This wasn't a typical gig for Westminster blues musician Christopher James.
The concert was in Sahuarita, Ariz., 2,300 miles from home and 50 miles north of the United States-Mexico border, where migrants hope to elude Border Patrol agents and cross into America illegally every day.
How James wound up performing in the desert town just south of Tucson last October can be directly traced to friendships he made at Common Ground on the Hill, two weeks of roots-based music, arts classes and performances on campus at McDaniel College in Westminster.
The 19th annual Common Ground on the Hill begins tonight.
James teaches music classes and performs at concerts for Common Ground each July.
During down time, he meets lecturers who are at Common Ground to discuss divisive human rights issues in a nurturing environment, one where participants are brought together through their shared passion for the arts.
At previous Common Ground events, James met Green Valley Samaritans Shura Wallin and the Rev. Randy Mayer. They regularly travel across the U.S.-Mexico border offering water and first aid to migrants who are weary from traveling days through the desert in the hopes of illegally entering the United States.
James was invited by the Samaritans to perform at a concert in their hometown of Sahuarita. While there, James traveled to the border, where he was shown how disorienting and dangerous it can be for desperate migrants hoping to either reunite with family or improve their livelihoods by somehow trekking into the United States.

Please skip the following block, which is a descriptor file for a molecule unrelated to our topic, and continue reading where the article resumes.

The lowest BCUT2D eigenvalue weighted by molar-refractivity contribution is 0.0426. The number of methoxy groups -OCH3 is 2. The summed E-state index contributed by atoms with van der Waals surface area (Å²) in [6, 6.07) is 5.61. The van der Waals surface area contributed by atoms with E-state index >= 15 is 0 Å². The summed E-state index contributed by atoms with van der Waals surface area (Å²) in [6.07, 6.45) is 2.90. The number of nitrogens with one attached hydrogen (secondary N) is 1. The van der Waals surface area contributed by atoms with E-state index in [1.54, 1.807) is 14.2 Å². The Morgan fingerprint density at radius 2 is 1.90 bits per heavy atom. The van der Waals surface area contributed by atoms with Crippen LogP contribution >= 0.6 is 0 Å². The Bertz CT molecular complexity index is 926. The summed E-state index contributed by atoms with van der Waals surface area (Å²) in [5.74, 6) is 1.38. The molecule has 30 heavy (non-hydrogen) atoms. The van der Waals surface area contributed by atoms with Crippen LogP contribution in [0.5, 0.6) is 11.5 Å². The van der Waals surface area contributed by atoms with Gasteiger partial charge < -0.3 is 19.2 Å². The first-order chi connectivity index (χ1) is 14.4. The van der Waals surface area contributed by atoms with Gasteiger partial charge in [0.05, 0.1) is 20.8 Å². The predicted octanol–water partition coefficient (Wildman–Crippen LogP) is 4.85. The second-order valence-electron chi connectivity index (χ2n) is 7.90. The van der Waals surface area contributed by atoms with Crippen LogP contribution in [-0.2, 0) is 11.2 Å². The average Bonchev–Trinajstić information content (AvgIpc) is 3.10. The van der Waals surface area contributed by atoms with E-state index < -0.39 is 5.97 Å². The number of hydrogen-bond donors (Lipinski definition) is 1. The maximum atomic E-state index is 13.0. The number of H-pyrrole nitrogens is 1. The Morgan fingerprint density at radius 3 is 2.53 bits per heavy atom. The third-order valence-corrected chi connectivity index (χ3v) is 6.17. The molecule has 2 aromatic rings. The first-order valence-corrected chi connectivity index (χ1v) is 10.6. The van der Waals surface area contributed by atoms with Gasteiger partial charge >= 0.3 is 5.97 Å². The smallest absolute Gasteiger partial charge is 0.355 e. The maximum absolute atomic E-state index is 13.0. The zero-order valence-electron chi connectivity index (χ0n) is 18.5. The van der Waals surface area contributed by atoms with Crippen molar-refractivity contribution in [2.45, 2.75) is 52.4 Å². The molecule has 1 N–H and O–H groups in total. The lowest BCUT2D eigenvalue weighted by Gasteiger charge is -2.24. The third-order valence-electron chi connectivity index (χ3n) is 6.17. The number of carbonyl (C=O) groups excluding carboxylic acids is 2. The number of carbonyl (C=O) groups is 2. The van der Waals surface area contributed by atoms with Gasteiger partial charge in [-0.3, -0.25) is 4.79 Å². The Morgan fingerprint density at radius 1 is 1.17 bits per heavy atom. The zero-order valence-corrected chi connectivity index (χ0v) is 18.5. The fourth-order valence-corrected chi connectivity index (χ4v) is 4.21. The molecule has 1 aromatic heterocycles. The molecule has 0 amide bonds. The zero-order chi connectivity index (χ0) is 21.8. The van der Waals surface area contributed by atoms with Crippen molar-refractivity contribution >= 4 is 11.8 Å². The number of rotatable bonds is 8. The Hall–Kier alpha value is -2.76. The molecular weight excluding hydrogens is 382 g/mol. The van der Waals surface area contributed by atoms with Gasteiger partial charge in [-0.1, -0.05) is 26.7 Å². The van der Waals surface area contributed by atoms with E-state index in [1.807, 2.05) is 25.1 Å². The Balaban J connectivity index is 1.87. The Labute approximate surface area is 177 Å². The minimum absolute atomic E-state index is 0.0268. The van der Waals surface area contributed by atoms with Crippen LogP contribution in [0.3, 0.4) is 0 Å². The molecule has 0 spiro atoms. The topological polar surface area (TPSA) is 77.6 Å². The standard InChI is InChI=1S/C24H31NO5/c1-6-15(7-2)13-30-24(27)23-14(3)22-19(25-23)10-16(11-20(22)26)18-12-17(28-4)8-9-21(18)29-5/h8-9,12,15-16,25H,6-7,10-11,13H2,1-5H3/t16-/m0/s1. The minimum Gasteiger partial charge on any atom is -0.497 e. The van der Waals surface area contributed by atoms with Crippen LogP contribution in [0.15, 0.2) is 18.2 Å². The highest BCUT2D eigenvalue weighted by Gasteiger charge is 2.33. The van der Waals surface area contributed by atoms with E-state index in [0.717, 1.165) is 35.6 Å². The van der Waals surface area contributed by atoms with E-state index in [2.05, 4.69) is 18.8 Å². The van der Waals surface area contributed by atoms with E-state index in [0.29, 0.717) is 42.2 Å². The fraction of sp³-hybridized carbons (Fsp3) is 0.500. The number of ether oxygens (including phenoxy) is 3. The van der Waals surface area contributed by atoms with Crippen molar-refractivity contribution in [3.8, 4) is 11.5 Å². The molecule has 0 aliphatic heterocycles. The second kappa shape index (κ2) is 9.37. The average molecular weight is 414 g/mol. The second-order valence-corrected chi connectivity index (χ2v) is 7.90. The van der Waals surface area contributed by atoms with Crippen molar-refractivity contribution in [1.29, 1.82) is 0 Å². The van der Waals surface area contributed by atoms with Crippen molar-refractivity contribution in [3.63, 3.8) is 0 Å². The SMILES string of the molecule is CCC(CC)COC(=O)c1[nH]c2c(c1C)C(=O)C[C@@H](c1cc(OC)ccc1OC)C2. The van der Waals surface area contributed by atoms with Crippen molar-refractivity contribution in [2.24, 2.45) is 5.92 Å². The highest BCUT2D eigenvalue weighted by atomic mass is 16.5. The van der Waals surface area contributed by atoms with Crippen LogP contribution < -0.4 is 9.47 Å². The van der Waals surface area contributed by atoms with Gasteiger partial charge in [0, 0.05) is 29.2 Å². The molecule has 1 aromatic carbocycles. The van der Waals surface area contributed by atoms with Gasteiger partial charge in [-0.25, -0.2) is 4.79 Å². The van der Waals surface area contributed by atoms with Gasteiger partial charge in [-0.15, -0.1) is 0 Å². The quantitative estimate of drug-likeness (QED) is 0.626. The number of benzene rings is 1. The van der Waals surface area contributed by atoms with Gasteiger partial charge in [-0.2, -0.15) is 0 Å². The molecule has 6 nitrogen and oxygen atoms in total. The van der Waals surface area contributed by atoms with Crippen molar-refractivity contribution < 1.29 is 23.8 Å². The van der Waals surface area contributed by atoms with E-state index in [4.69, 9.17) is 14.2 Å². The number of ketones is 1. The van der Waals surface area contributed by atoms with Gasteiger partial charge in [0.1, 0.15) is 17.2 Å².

The immigration issue gets discussed annually at Common Ground by the Samaritans and activists who live near the border. One of this year's keynote speeches will be given by journalist John Carlos Frey at 8 p.m. Monday at McDaniel's Alumni Hall. The lecture is free and open to the public.
Frey, who has reported from both sides of the border, will discuss immigrant struggles, reforms and the role the U.S. Border Patrol plays. It's a touchy subject, yet it's one that has been discussed at length in Common Ground, without bickering or arguments.
"That's one of the neat things about Common Ground," James said. "It's all the different people you meet and the different things that happen from the relationships you start to make during those couple weeks in July."
Common Ground was founded by musician Walt Michael, a graduate of Western Maryland - now McDaniel - College who went on to record 14 albums and tour internationally. Michael strives to bring participants to Westminster from all over the world who love the arts and want to learn more about other cultures.
Common Ground is always evolving. When an interested participant comes to Michael with an idea, he always listens. He usually says, "Let's give it a try," allowing them to investigate a wide array of topics and bring in a variety of unique viewpoints.